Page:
Rosalind Franklin

Rosalind Franklin


Rosalind Franklin (19201958) is most famous for her work in X-ray spectroscopy, taking images of DNA molecules at King’s College London. ‘Photograph 51’, an image she took in 1952, demonstrated the helical structure of DNA and enabled James Watson and Francis Crick to build the first model of the molecule.

Rosalind was a Cambridge-educated scientist who worked as a research associate at King’s from 1951–52. Photograph 51 was one of a number of images taken by Rosalind and her research student, Raymond Gosling. The photograph was shown to James Watson and Francis Crick by Rosalind’s colleague Maurice Wilkins, without her agreement or knowledge.

Photograph 51

Photograph 51: DNA X-ray diffraction image  

Franklin left King’s in 1953 and set up a research team at Birkbeck College, a constituent college of the University of London, investigating the structure of RNA (a nucleic acid essential for life) and viruses. The papers she and her team published before her untimely death from ovarian cancer in 1958, laid the foundations for the field of structural virology.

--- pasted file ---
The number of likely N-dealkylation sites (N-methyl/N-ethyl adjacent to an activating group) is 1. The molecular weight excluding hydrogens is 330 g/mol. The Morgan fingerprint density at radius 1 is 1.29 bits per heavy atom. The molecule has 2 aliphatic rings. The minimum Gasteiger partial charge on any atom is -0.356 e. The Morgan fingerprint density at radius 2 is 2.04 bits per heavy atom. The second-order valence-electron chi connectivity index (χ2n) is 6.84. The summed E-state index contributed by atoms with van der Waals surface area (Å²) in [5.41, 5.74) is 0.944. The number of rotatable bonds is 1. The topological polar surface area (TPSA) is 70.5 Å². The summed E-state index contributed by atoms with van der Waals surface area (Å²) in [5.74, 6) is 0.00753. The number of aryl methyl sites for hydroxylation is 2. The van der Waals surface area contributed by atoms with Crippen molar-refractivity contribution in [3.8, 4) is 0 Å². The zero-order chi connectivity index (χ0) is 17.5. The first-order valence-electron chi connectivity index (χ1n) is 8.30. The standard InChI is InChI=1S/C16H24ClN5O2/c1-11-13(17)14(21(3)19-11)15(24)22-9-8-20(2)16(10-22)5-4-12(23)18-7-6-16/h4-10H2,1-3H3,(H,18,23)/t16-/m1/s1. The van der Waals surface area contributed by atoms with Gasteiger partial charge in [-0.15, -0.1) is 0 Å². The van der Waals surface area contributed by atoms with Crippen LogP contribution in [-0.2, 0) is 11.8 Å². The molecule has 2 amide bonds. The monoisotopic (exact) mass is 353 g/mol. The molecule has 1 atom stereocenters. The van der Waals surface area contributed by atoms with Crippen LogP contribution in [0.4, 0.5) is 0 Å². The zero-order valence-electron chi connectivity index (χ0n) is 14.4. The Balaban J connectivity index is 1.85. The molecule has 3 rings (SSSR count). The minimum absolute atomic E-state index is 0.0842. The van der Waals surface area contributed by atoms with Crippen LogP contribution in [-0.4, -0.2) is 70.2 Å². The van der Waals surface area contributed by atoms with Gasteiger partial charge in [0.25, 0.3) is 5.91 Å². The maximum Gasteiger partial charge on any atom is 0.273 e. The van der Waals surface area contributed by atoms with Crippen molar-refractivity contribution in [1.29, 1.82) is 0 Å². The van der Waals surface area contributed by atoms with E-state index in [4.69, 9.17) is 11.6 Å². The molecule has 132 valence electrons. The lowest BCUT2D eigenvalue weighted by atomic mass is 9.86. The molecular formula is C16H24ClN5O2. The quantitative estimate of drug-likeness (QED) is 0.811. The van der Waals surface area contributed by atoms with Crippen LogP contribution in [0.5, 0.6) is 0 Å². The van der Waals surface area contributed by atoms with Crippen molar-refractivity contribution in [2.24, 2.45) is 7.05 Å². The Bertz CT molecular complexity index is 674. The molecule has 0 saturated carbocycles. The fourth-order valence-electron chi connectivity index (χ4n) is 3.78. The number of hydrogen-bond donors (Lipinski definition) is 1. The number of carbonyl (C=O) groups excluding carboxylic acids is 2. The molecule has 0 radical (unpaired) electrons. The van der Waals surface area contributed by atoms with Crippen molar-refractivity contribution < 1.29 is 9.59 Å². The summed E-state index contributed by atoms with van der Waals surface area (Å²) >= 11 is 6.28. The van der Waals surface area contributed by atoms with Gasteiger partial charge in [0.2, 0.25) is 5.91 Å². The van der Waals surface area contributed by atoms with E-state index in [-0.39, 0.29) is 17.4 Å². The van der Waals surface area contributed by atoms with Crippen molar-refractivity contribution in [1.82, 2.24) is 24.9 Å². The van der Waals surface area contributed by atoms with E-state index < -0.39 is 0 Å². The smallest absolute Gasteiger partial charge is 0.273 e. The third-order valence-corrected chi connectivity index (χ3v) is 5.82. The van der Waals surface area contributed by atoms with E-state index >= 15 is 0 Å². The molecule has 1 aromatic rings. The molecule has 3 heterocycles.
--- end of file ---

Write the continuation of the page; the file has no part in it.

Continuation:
James Watson, Francis Crick and Maurice Wilkins shared the Nobel Prize in Physiology or Medicine in 1962. Rosalind could not be awarded the Nobel as the committee does not consider posthumous nominations.

Did you know: Amongst Rosalind’s many posthumous honours was a 2013 Google doodle depicting her alongside a diagram of the DNA double helix and an illustration of Photograph 51.